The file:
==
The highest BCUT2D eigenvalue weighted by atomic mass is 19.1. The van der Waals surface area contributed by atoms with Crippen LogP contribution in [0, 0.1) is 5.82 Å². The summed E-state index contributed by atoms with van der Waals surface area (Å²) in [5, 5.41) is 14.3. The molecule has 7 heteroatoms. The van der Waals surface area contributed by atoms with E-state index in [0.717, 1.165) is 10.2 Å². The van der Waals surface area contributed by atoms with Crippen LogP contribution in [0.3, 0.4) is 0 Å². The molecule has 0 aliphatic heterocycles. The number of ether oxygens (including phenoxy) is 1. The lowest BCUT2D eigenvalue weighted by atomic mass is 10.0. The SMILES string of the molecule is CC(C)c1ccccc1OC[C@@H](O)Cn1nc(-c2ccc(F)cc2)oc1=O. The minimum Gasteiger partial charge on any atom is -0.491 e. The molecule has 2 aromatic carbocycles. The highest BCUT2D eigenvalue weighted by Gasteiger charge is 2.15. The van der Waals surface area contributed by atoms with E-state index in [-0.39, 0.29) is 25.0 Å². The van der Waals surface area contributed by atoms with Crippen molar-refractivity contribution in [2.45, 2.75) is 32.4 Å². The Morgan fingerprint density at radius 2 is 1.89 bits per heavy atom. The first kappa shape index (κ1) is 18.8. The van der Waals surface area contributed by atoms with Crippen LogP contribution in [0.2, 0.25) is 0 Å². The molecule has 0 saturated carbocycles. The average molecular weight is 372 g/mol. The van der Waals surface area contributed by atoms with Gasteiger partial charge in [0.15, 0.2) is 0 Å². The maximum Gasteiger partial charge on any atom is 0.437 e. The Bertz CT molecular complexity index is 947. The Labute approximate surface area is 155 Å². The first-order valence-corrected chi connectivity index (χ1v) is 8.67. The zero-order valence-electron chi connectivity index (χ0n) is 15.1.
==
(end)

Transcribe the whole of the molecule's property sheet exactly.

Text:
The highest BCUT2D eigenvalue weighted by atomic mass is 19.1. The van der Waals surface area contributed by atoms with Crippen LogP contribution in [0, 0.1) is 5.82 Å². The summed E-state index contributed by atoms with van der Waals surface area (Å²) in [5, 5.41) is 14.3. The molecule has 7 heteroatoms. The van der Waals surface area contributed by atoms with E-state index in [0.717, 1.165) is 10.2 Å². The van der Waals surface area contributed by atoms with Crippen LogP contribution in [0.3, 0.4) is 0 Å². The molecule has 0 aliphatic heterocycles. The number of ether oxygens (including phenoxy) is 1. The lowest BCUT2D eigenvalue weighted by atomic mass is 10.0. The SMILES string of the molecule is CC(C)c1ccccc1OC[C@@H](O)Cn1nc(-c2ccc(F)cc2)oc1=O. The minimum Gasteiger partial charge on any atom is -0.491 e. The molecule has 2 aromatic carbocycles. The highest BCUT2D eigenvalue weighted by Gasteiger charge is 2.15. The van der Waals surface area contributed by atoms with E-state index in [-0.39, 0.29) is 25.0 Å². The van der Waals surface area contributed by atoms with Crippen molar-refractivity contribution in [2.45, 2.75) is 32.4 Å². The Morgan fingerprint density at radius 2 is 1.89 bits per heavy atom. The first kappa shape index (κ1) is 18.8. The van der Waals surface area contributed by atoms with Crippen LogP contribution in [0.2, 0.25) is 0 Å². The molecule has 0 saturated carbocycles. The average molecular weight is 372 g/mol. The van der Waals surface area contributed by atoms with Gasteiger partial charge in [0.15, 0.2) is 0 Å². The maximum Gasteiger partial charge on any atom is 0.437 e. The Bertz CT molecular complexity index is 947. The Labute approximate surface area is 155 Å². The first-order valence-corrected chi connectivity index (χ1v) is 8.67. The zero-order valence-electron chi connectivity index (χ0n) is 15.1.